Just when you think you knew everything about the Nazis, along comes the German Society for Garden Art and Landscape Culture* with an exhibition on Nazi gardening: Zwischen Jägerzaun und Größenwahn. Freiraumgestaltung in Deutschland 1933–1945. I'll try to translate this directly, so you can get an idea of the turgidity of German gallery-speak: 'Between the Hunters' Fence and Megalomania: Free-space Design in Germany 1933-1945'.
There was apparently even a National Socialist way to design your garden. Take it away, Hans Hasler: 'All culture and thefore all art and its styles -- this truth has now become generally-accepted in Germany -- always emerges and lives from a national and racial essence. The false image of an "international culture", or a "world culture" belongs to the past, at least for us Germans.' (German Garden Art, 1939).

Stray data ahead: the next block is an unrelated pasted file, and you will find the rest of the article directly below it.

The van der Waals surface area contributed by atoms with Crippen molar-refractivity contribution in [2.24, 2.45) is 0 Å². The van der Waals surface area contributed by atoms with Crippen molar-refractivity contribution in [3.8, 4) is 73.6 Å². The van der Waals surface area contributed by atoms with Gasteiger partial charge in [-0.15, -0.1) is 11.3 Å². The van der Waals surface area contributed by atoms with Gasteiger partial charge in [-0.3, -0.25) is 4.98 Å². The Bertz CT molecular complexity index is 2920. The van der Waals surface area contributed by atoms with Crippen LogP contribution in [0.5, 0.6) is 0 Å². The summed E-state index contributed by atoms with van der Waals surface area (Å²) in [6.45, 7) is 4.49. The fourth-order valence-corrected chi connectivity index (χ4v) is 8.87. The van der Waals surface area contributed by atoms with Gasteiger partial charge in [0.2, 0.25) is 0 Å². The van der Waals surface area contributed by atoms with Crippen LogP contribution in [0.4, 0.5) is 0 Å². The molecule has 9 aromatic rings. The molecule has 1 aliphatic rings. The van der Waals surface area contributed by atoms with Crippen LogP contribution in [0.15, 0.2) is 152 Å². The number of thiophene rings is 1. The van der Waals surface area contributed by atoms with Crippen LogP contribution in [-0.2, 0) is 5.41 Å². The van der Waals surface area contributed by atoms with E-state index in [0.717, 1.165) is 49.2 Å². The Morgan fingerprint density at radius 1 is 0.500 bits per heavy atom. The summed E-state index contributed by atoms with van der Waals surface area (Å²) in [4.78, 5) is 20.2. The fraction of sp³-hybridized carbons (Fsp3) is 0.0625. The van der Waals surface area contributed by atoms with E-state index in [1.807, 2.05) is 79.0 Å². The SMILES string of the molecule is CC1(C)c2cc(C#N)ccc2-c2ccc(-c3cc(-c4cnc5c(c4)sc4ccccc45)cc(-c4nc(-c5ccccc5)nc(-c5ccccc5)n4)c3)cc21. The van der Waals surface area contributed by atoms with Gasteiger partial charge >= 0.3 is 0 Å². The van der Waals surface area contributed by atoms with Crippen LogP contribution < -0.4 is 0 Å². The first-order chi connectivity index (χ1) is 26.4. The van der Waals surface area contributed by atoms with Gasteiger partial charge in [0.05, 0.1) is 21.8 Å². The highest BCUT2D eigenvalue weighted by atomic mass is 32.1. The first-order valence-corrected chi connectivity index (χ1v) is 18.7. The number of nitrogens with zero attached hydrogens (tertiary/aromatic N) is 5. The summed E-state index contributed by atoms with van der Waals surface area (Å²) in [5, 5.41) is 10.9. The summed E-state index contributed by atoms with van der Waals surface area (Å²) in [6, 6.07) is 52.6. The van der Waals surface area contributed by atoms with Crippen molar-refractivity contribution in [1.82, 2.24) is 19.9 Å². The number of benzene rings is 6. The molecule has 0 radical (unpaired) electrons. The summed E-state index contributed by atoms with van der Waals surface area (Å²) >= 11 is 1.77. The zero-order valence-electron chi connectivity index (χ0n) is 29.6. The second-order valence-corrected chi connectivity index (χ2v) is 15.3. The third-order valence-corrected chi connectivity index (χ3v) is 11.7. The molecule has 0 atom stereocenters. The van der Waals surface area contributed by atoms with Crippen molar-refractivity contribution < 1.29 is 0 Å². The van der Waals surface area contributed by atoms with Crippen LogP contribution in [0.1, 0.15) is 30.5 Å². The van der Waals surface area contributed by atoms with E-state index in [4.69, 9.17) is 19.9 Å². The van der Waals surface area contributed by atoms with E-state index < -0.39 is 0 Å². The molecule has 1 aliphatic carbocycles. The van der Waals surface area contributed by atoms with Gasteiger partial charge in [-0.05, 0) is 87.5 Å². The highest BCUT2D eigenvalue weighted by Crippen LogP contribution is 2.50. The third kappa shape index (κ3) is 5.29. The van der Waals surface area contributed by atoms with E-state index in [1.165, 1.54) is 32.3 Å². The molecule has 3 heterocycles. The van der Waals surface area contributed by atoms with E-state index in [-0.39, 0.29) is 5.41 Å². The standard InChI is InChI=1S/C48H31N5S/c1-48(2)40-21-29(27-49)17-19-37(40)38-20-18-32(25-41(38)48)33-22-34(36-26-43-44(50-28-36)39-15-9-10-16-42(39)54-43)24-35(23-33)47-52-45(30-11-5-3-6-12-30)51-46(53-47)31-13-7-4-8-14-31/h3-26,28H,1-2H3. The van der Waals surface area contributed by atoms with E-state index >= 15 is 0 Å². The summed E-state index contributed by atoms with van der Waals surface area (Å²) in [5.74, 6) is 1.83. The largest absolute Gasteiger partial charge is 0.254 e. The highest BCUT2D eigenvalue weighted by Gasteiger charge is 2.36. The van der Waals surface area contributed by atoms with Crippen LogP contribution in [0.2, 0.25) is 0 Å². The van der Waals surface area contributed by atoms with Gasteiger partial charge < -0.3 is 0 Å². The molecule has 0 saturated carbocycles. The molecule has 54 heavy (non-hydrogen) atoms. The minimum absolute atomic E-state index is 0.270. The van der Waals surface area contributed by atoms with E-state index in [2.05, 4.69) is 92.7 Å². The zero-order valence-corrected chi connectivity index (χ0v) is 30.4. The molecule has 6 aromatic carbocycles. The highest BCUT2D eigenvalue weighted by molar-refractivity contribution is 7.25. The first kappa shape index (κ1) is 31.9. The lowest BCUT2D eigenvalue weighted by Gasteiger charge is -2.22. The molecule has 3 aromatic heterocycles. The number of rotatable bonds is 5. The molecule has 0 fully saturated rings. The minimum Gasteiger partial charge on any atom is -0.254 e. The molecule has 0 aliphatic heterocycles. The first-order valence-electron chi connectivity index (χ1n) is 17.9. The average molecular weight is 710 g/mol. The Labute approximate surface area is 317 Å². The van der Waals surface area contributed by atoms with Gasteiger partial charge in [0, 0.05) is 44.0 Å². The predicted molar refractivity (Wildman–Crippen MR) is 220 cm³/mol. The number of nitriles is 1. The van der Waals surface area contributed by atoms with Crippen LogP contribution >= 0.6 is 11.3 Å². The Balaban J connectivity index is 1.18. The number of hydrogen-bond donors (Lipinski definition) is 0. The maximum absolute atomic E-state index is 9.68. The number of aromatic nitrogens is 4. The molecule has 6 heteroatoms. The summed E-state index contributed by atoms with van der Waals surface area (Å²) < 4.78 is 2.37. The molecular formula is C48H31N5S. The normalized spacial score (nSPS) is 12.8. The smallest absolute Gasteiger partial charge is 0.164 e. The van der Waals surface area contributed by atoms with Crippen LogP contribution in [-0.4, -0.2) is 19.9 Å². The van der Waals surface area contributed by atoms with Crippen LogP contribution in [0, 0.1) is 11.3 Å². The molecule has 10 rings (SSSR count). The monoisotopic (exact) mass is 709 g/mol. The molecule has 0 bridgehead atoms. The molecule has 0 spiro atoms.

New to me was the controversy swirling around a particular kind of garden fence, the so-called 'Hunters' Fence', made of diagonal wooden slats:
The article assures us that it was long considered the 'essence of Nazi garden design', but apparently the conference has exploded this myth, along with others, such as that Nazis zoos contained mainly 'Germanic' animals, or that Nazi gardens were known for their straight axes and sharp edges. Apparently Germans favored hunters' fences and right angles long before the Nazis, and still do to this day. I'll leave you to work out the implications of this.